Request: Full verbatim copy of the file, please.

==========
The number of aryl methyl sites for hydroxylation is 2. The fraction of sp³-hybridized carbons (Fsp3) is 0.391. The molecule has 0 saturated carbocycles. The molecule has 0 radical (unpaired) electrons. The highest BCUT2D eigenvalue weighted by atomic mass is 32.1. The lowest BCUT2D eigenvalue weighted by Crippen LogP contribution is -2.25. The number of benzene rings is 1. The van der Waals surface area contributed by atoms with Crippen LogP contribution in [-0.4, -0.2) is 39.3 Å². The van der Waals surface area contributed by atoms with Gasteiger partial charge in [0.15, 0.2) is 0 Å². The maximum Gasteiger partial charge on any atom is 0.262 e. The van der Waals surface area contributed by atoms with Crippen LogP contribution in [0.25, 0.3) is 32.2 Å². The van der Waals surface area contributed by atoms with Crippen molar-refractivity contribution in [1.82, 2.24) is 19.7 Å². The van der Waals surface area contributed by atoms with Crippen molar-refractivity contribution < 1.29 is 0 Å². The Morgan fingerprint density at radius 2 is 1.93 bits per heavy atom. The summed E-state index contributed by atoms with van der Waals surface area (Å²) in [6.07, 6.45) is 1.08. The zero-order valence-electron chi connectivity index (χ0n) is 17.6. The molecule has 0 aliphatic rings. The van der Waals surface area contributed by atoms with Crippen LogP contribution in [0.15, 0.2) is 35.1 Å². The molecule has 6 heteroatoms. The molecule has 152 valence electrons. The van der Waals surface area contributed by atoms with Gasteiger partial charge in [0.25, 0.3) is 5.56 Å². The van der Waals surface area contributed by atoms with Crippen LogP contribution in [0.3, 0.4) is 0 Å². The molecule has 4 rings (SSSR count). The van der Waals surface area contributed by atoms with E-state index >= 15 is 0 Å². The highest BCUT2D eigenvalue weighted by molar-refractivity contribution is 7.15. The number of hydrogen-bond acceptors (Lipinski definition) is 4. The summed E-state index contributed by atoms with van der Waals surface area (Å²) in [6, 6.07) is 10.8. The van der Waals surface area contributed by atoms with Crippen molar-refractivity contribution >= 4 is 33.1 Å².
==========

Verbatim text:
The number of aryl methyl sites for hydroxylation is 2. The fraction of sp³-hybridized carbons (Fsp3) is 0.391. The molecule has 0 saturated carbocycles. The molecule has 0 radical (unpaired) electrons. The highest BCUT2D eigenvalue weighted by atomic mass is 32.1. The lowest BCUT2D eigenvalue weighted by Crippen LogP contribution is -2.25. The number of benzene rings is 1. The van der Waals surface area contributed by atoms with Crippen LogP contribution in [-0.4, -0.2) is 39.3 Å². The van der Waals surface area contributed by atoms with Gasteiger partial charge in [0.15, 0.2) is 0 Å². The maximum Gasteiger partial charge on any atom is 0.262 e. The van der Waals surface area contributed by atoms with Crippen LogP contribution in [0.25, 0.3) is 32.2 Å². The van der Waals surface area contributed by atoms with Crippen molar-refractivity contribution in [1.82, 2.24) is 19.7 Å². The van der Waals surface area contributed by atoms with Crippen molar-refractivity contribution < 1.29 is 0 Å². The Morgan fingerprint density at radius 2 is 1.93 bits per heavy atom. The summed E-state index contributed by atoms with van der Waals surface area (Å²) in [6.07, 6.45) is 1.08. The zero-order valence-electron chi connectivity index (χ0n) is 17.6. The molecule has 0 aliphatic rings. The van der Waals surface area contributed by atoms with Crippen LogP contribution in [0.15, 0.2) is 35.1 Å². The molecule has 6 heteroatoms. The molecule has 152 valence electrons. The van der Waals surface area contributed by atoms with Gasteiger partial charge in [0.25, 0.3) is 5.56 Å². The van der Waals surface area contributed by atoms with Crippen LogP contribution in [0.3, 0.4) is 0 Å². The molecule has 4 rings (SSSR count). The van der Waals surface area contributed by atoms with E-state index >= 15 is 0 Å². The highest BCUT2D eigenvalue weighted by molar-refractivity contribution is 7.15. The number of hydrogen-bond acceptors (Lipinski definition) is 4. The summed E-state index contributed by atoms with van der Waals surface area (Å²) in [6, 6.07) is 10.8. The van der Waals surface area contributed by atoms with Crippen molar-refractivity contribution >= 4 is 33.1 Å².